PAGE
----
Friday, June 22, 2012

Laurels and Laureates

"The popular scientific books by our scientists, aren't the outcome of hard work, but are written when they are resting on their laurels." (Ludwig Wittgenstein, Culture and Value, p. 42)

Thinking about it a little more, my brush with greatness was perhaps a bit disappointing. First, even though Kahneman now knows that there is something amiss with the sourcing of the story, he still tells it as though it really happened. Moreover, Weick's embellishment, setting the story in Switzerland, has led Kahneman to mistakenly describe the soldiers as Swiss. (This is probably to resolve the "cognitive dissonance" that anyone who knows a bit about European geography will feel on hearing about a group of Hungarian soldiers wandering around in the Swiss Alps.) Also, it is disappointing that, in the interview that Kahneman did with Haaretz, the interviewer, Guy Rolnik, introduces it as "the story Kahneman recalls when asked about the economic models at the root of the current financial crisis" and, to distinguish it from his usual source of anecdotes, explains that it "is actually taken from history, not an experiment." Well, it's not taken from "history". It was taken from a poem that retold a "story from the war" and was then distorted, by Weick, into "an incident that happened".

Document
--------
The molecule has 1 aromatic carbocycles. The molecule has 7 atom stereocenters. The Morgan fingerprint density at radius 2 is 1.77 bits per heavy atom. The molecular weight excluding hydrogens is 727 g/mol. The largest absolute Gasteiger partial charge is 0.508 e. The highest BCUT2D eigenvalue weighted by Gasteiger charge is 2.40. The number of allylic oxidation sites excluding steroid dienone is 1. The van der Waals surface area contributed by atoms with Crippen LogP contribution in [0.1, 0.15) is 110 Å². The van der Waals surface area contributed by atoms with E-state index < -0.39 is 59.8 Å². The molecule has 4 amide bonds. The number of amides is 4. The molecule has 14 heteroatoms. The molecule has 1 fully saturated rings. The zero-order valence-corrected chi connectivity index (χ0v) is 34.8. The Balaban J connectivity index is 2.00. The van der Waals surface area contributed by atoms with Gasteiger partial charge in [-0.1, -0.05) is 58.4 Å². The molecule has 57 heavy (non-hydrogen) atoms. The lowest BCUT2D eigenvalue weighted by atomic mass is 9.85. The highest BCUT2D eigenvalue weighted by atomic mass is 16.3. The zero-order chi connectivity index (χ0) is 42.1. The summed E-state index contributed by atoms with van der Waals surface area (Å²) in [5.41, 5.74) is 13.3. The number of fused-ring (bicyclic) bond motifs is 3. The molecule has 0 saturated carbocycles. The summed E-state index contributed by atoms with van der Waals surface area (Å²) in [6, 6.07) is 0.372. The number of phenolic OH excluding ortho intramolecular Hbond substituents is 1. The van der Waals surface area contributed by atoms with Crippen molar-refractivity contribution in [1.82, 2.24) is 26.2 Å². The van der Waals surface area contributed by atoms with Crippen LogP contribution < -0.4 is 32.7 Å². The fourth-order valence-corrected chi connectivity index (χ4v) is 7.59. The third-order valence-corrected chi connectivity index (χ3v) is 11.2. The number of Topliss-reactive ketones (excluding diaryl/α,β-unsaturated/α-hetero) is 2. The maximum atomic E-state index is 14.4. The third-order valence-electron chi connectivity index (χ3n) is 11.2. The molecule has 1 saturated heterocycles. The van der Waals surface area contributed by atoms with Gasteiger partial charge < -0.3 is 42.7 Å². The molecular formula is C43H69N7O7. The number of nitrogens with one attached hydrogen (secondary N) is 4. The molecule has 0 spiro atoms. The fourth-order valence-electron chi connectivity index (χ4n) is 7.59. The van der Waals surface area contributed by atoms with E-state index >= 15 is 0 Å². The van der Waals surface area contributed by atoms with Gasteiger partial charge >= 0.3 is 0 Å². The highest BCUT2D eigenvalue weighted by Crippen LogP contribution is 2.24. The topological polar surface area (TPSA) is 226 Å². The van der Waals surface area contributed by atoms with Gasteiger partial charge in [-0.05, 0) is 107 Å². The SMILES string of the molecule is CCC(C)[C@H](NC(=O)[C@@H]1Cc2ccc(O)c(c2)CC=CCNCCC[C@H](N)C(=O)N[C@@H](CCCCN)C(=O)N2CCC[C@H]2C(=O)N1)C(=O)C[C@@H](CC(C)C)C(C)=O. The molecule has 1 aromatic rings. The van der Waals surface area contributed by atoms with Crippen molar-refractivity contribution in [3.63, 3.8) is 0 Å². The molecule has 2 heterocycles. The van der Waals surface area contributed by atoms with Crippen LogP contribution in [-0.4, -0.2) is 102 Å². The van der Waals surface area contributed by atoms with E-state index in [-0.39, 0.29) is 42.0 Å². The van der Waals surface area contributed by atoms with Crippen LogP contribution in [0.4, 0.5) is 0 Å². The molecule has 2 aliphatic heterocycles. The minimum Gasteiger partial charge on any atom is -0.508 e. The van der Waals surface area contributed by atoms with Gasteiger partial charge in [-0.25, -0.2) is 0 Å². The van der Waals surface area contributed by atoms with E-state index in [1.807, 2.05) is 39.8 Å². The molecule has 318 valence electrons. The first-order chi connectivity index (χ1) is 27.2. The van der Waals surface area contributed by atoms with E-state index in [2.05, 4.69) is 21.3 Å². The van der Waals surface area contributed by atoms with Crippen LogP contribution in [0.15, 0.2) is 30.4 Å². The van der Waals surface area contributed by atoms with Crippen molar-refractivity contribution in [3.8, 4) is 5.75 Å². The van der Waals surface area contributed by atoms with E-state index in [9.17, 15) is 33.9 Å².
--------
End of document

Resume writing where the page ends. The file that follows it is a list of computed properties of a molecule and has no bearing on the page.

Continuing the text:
That is, although Kahneman had found all the information he needed to tell the story accurately (and source it properly), he still makes mistakes and resorts to the conventional attribution of the story to "the famous organizational psychologist Karl Weick". This, not incidentally, also reproduces Weick's appeal to authority when he tells it, namely, invoking the Nobel Prize-winning Albert Szent-Gyorgyi as the source. And this move is now available to anyone who wants to tell the story from here. They can cite (as Sears does) the Nobel Prize-winning economic psychologist Daniel Kahneman. Will we ever get this story out from underneath the heap of false credentials that have been heaped upon it? Perhaps someone should do an experiment to test the hypothesis that "any old map will do". But that would be hard work, of course.


Andrew Shields said...

Why is the authority of the great poet Miroslay Holub insufficient? Too bad he didn't win the Nobel (say, instead of Seifert).

Thomas said...

Well, a lot here depends on stealing the poetry without citing it as a source. To repeat my answer to your comment on the previous post: Poetry, when presented as such, does not dominate the imagination, it liberates it. In order to dominate the imagination you have to invoke an epistemic authority, like a Nobel-winning scientist. But maybe you're right: if the poem is written by Nobel Prize winner it might have worked. Weick does cite Neruda accurately (though it hasn't had nearly the same influence as his theft of Holub's poem.)

Andrew Gelman said...

Andrew S.:

Just to be clear, the damage has arisen because Weick and others have presented the story as if it were true. Holub's poem clearly identifies it as a "story," not necessarily "something that happened." Also, the lack of citation of the story has liberated its retellers to alter it to suit their taste, thus destroying its ability to falsify people's preconceived notions.